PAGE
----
The electronically commutatable motor according to the invention, with the excitation winding in the stator and a permanent magnet-equipped rotor 10, is also referred to as a brushless direct current motor (BLDC motor). A motor of this kind, including its control, has already been described in extensive detail in DE 100 644 86.4, mentioned above and is also in principle known. It is therefore unnecessary to completely repeat the description of the design and control of the motor in the current application; the explanations will be limited exclusively to those components and circuit features that are essential to its use as a drive motor of a safety-critical auxiliary drive unit in a motor vehicle, preferably as a drive motor of an electrical vehicle steering mechanism, i.e. the measures and possibilities for disconnecting in the event of semiconductor or winding malfunctions.
In the circuit arrangement according to
During proper operation of the motor, the three MOSFET switches 18, 20, 22 are closed and define the star point of the excitation winding. The phase currents I1, I2, I3 are determined by the motor control 36; for example with a pulsed MOSFET switch 24, the phase current I1—with the curve predetermined by the pulsation—travels via the conductive MOSFET switch 32 and the resistor 42 back to the negative poll of the direct current source. In the current flow pauses necessitated by the pulsation, the free-running circuit is connected via the phase windings 12 and 14 and via the two MOSFET switches of 30 and 32. During this interval, the switch 32 is conductive and in the MOSFET switch 30, either a passive free-running via the integrated inverse diode is produced or an active free-running is produced through a pulsed switching-on during the circuit-closing pauses of the MOSFET switch 24. The phase currents I2 and I3 are controlled in a corresponding manner.
Malfunctions during the operation of the motor can in particular occur due to a malfunction in one of the semiconductor switches of the commutation device or due to a winding short-circuit in one of the phase windings. For example, in the event of a short-circuit of the MOSFET switch 24, as a result of the voltages that the rotation of the motor induces in the phase windings 12, 14, and 16, a current flows through the inverse diodes of the MOSFET switches 26 and 28 and generates a braking moment, which, when the drive unit is used for an electrical power steering aid in a motor vehicle, renders the vehicle practically unsteerable. In order to counteract this, the remedy according to the invention is for the MOSFET switch 18 to disconnect the star point of the phase windings 12, 14, 16. The disturbance variable is thus switched off and the drive unit remains operational, albeit at a reduced capacity. If a winding short-circuit occurs, for example in the phase winding 16, a braking moment is produced as a result of the induced voltage, but it is not possible in this case to switch off the disturbance variable by disconnecting the winding star point. However, remedial measures are taken in the event of this particular malfunction in that by using the MOSFET switches 18–22 to disconnect the star point, at least one braking moment can be compensated for, which would counteract the steering force exerted by the driver when the motor is used as a power steering unit in a motor vehicle. This preserves the unassisted steering function.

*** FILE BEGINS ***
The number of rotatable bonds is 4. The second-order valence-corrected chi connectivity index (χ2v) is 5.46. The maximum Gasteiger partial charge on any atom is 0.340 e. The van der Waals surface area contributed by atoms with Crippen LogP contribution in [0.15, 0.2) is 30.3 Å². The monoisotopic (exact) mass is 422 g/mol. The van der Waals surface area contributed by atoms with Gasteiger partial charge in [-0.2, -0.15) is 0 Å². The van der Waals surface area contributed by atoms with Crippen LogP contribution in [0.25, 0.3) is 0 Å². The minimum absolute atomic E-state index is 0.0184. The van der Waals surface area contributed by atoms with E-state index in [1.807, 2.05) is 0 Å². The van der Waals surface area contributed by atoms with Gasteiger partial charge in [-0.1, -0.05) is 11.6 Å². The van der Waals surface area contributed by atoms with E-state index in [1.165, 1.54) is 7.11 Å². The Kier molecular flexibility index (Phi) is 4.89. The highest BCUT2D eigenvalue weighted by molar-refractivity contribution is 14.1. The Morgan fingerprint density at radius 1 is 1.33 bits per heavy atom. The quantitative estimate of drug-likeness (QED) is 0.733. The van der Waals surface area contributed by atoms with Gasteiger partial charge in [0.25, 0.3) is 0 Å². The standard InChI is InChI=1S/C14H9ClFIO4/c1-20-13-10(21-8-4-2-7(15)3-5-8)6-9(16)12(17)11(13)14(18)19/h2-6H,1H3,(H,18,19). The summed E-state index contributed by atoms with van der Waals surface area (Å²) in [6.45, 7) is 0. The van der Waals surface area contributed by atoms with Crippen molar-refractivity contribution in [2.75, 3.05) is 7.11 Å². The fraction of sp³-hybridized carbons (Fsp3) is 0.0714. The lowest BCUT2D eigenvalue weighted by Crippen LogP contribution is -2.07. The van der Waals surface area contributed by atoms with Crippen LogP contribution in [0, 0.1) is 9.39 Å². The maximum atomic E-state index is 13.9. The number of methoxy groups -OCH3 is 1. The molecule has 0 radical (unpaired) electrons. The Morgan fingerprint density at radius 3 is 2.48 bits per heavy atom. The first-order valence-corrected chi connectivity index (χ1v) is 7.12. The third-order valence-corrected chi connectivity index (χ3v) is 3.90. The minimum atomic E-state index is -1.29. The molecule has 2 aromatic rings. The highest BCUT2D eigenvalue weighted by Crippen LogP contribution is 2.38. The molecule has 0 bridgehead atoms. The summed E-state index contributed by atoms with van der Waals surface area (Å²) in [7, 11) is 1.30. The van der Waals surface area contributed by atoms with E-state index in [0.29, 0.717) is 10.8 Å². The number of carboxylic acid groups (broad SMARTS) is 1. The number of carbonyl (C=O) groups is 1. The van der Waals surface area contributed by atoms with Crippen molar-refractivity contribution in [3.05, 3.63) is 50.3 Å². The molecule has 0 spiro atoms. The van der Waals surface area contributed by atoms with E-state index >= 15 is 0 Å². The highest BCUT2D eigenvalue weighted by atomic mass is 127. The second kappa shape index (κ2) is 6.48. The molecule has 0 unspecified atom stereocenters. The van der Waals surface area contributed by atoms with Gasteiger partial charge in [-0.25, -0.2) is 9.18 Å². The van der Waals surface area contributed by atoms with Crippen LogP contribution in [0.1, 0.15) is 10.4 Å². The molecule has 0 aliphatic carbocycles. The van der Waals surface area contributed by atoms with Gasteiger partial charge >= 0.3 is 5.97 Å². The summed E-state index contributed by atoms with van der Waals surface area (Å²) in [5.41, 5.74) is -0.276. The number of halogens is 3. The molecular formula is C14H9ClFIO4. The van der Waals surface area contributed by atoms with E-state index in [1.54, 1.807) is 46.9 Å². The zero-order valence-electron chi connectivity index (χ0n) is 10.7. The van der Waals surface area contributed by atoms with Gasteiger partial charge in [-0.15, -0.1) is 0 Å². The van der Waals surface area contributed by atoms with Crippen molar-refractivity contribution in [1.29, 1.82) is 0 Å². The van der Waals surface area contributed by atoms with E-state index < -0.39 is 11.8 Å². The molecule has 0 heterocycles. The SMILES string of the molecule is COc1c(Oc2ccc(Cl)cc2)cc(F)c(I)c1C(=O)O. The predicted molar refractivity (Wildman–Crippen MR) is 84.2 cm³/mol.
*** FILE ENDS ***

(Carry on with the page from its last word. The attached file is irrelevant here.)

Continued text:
The arrangement in
With the circuit arrangement according to